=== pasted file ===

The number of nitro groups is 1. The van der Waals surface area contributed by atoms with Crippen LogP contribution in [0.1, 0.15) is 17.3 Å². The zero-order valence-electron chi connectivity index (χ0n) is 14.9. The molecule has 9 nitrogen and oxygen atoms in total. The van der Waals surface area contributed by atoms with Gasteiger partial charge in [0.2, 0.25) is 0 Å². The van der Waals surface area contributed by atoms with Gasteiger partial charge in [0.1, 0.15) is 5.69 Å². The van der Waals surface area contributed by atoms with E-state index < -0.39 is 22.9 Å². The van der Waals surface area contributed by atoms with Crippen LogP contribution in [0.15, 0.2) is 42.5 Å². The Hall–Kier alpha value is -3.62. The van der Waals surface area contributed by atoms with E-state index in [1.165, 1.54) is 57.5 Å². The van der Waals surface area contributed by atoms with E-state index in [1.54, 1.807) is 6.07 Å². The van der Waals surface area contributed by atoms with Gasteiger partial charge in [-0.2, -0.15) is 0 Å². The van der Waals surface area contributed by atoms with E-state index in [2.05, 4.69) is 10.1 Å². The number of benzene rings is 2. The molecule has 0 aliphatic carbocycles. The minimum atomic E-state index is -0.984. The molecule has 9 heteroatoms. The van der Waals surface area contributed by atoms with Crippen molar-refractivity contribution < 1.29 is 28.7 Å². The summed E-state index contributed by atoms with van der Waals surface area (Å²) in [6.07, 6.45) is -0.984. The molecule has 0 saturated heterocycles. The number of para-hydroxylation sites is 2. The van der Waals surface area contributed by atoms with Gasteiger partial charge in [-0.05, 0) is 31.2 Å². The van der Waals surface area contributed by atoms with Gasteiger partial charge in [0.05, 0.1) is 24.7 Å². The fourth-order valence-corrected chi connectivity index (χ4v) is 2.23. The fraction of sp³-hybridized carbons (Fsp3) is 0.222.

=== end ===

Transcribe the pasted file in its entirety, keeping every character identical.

The number of nitro groups is 1. The van der Waals surface area contributed by atoms with Crippen LogP contribution in [0.1, 0.15) is 17.3 Å². The zero-order valence-electron chi connectivity index (χ0n) is 14.9. The molecule has 9 nitrogen and oxygen atoms in total. The van der Waals surface area contributed by atoms with Gasteiger partial charge in [0.2, 0.25) is 0 Å². The van der Waals surface area contributed by atoms with Gasteiger partial charge in [0.1, 0.15) is 5.69 Å². The van der Waals surface area contributed by atoms with E-state index < -0.39 is 22.9 Å². The van der Waals surface area contributed by atoms with Crippen LogP contribution in [0.15, 0.2) is 42.5 Å². The Hall–Kier alpha value is -3.62. The van der Waals surface area contributed by atoms with E-state index in [1.165, 1.54) is 57.5 Å². The van der Waals surface area contributed by atoms with E-state index in [1.54, 1.807) is 6.07 Å². The van der Waals surface area contributed by atoms with Gasteiger partial charge in [-0.2, -0.15) is 0 Å². The van der Waals surface area contributed by atoms with E-state index in [2.05, 4.69) is 10.1 Å². The number of benzene rings is 2. The molecule has 0 aliphatic carbocycles. The minimum atomic E-state index is -0.984. The molecule has 9 heteroatoms. The van der Waals surface area contributed by atoms with Crippen molar-refractivity contribution < 1.29 is 28.7 Å². The summed E-state index contributed by atoms with van der Waals surface area (Å²) in [6.07, 6.45) is -0.984. The molecule has 0 saturated heterocycles. The number of para-hydroxylation sites is 2. The van der Waals surface area contributed by atoms with Gasteiger partial charge in [-0.05, 0) is 31.2 Å². The van der Waals surface area contributed by atoms with Gasteiger partial charge in [0.05, 0.1) is 24.7 Å². The fourth-order valence-corrected chi connectivity index (χ4v) is 2.23. The fraction of sp³-hybridized carbons (Fsp3) is 0.222.